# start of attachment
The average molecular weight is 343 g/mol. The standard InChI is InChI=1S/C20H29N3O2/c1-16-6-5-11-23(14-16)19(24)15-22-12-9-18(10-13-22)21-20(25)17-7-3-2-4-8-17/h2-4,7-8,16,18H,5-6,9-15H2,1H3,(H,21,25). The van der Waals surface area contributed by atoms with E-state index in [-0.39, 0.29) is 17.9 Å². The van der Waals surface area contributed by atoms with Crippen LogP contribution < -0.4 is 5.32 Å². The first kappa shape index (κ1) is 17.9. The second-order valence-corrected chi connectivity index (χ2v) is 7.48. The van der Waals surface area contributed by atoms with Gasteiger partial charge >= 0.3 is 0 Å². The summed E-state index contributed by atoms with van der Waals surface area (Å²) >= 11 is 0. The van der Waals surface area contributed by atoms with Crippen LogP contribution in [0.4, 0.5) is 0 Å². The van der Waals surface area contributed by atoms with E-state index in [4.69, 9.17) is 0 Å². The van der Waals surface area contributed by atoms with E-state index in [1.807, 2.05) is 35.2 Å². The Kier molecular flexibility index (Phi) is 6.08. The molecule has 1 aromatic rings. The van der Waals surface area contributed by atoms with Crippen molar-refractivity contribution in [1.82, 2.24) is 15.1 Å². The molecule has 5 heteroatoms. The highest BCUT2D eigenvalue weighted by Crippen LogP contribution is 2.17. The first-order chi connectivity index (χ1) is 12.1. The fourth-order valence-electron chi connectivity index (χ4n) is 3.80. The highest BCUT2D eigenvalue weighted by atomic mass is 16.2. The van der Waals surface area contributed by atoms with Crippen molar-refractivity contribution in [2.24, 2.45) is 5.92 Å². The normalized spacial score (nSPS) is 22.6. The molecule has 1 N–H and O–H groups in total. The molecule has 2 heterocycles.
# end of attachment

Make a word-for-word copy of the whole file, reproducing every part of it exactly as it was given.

The average molecular weight is 343 g/mol. The standard InChI is InChI=1S/C20H29N3O2/c1-16-6-5-11-23(14-16)19(24)15-22-12-9-18(10-13-22)21-20(25)17-7-3-2-4-8-17/h2-4,7-8,16,18H,5-6,9-15H2,1H3,(H,21,25). The van der Waals surface area contributed by atoms with E-state index in [-0.39, 0.29) is 17.9 Å². The van der Waals surface area contributed by atoms with Crippen LogP contribution < -0.4 is 5.32 Å². The first kappa shape index (κ1) is 17.9. The second-order valence-corrected chi connectivity index (χ2v) is 7.48. The van der Waals surface area contributed by atoms with Gasteiger partial charge >= 0.3 is 0 Å². The summed E-state index contributed by atoms with van der Waals surface area (Å²) >= 11 is 0. The van der Waals surface area contributed by atoms with Crippen LogP contribution in [0.4, 0.5) is 0 Å². The van der Waals surface area contributed by atoms with E-state index in [4.69, 9.17) is 0 Å². The van der Waals surface area contributed by atoms with E-state index in [1.807, 2.05) is 35.2 Å². The Kier molecular flexibility index (Phi) is 6.08. The molecule has 1 aromatic rings. The van der Waals surface area contributed by atoms with Crippen molar-refractivity contribution in [1.82, 2.24) is 15.1 Å². The molecule has 5 heteroatoms. The highest BCUT2D eigenvalue weighted by Crippen LogP contribution is 2.17. The first-order chi connectivity index (χ1) is 12.1. The fourth-order valence-electron chi connectivity index (χ4n) is 3.80. The highest BCUT2D eigenvalue weighted by atomic mass is 16.2. The van der Waals surface area contributed by atoms with Crippen molar-refractivity contribution in [2.24, 2.45) is 5.92 Å². The normalized spacial score (nSPS) is 22.6. The molecule has 1 N–H and O–H groups in total. The molecule has 2 heterocycles.